She wrote the book in one long, furious rush. “I wrote 15,000 – 20,000 words a day. I wrote it in four and half months but then I cut a 180 pages out of the book. It was a ridiculously long manuscript,” she says. Its length hasn’t dimmed Harper Collins’ enthusiasm for the project – they’ve optioned books 2 and 3. Radhika describes ‘Reyna’s Prophecy’ as a “happy book” but cautions that the sequel will be considerably darker. “When I wrote it, I was really craving innocence because that was what had been taken from my life,” she says. This translates into a Reyna having the chance to grow up sheltered by her family’s wealth and tremendous consequence. Her grandmother, the impeccable and intimidating Araliya Joseph, is one of the grand dames of Sri Lankan society and has a counterpart in Radhika’s real life “adopted/foster mother of sorts.” “You can’t write a character like that,” she said grinning, when her publishers asked her how she had imagined someone like Araliya into existence. Radhika’s need for a little idealism is also why Reyna’s quest is nothing less than to save the world.

Thinking about it in a Sri Lankan context, Radhika says she realised immediately that there was a growing awareness around the environment and even how we interacted with the animals. To create her memorable animal characters – like Magenta the crow, Reyna’s irascible, long-lived guardian or Ludovig her loyal friend and canine companion – Radhika says she spent hours trying to get under the skin of animals around her. “I wondered what it must be like to be them,” she says. Pointing to a flood of research that supports notions of advanced intelligence and animals having a sense of community, Radhika says she was particularly taken with the cleverness of crows.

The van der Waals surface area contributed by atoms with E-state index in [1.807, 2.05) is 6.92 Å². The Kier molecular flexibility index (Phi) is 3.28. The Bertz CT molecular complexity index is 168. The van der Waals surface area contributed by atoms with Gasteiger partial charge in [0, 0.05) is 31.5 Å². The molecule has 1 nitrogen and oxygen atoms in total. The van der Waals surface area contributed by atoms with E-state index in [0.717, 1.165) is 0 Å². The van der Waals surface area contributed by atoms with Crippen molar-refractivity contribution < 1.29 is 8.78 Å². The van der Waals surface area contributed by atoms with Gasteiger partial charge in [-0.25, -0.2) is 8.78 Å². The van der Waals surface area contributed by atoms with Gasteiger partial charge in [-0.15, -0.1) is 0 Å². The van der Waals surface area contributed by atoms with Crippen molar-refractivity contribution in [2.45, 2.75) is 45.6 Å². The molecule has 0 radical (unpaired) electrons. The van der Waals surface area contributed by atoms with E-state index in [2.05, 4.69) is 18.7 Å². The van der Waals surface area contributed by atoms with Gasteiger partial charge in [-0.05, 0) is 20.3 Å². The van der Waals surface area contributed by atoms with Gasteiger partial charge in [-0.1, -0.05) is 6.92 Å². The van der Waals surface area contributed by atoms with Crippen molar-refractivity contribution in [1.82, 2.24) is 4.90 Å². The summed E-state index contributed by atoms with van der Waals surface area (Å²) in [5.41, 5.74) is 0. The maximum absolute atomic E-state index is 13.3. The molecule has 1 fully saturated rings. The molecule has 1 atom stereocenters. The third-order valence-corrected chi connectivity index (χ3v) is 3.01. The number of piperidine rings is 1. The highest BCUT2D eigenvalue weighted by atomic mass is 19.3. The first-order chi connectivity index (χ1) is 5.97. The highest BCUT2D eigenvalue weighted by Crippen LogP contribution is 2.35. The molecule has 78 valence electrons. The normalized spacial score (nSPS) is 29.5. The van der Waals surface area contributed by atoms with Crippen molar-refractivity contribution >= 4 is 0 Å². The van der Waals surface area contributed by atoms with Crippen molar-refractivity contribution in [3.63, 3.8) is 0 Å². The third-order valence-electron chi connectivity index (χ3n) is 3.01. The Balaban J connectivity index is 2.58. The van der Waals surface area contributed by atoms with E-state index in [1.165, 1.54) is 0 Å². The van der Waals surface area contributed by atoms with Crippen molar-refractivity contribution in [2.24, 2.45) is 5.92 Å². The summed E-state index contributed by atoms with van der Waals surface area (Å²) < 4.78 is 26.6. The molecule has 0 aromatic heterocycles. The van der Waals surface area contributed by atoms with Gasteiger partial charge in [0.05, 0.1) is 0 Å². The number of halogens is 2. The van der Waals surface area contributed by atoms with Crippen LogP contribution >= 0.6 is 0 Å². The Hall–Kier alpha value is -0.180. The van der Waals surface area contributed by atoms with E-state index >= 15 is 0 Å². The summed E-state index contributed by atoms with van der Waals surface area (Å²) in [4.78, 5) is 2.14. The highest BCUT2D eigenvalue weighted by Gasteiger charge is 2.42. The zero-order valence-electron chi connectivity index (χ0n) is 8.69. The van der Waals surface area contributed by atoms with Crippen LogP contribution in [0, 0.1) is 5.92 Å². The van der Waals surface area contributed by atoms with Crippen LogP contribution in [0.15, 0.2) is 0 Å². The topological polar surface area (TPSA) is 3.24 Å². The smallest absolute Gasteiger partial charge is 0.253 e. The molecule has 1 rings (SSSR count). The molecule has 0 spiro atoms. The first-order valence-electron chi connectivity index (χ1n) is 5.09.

That Radhika succeeded in communicating all this, was confirmed by Rukshan Jayewardene, Chairman of the Wilderness & Protected Areas Foundation and a Trustee of The Leopard Trust. Having been called upon to fact check her work, literally on the eve of publication, Rukshan said in a statement to the press:‘One has to be brave or prescient or both, to write a novel such as this, because unlike in the popular genre of magical fantasy fiction, much of what Radhika writes about is becoming the real life experience of several people who work closely with animals.’

Even the setting is all too recognizable, drawn from a Sri Lanka over the last decade. Bombs explode in Colombo, and when the tsunami strikes it leaves Radhika’s literary landscape as devastated as Sri Lanka was in 2004.Despair makes humans dangerous, animals die at the hands of poachers and we are all trapped in a world that values power and wealth above all things. But while exploring notions of captivity and freedom, Radhika taps into another dimension, allowing her characters to exist in a world where the spiritual is made tangible. Reyna has a palpable connection to the animals around her and a real sense of the interconnectedness of all things.

Radhika is hoping that she will provoke her readers to thought but is determined to let her work speak for itself. She wants the book to be a testament to the triumph of the human spirit: “the harder the circumstances, the purer the struggle,” she says, recognising our ability to adapt in ways that call forth magic and hope in a sometimes harsh, cynical world. It’s another quote that resonates on more than one level: once again, Radhika is talking as much about her book as she is about her own life.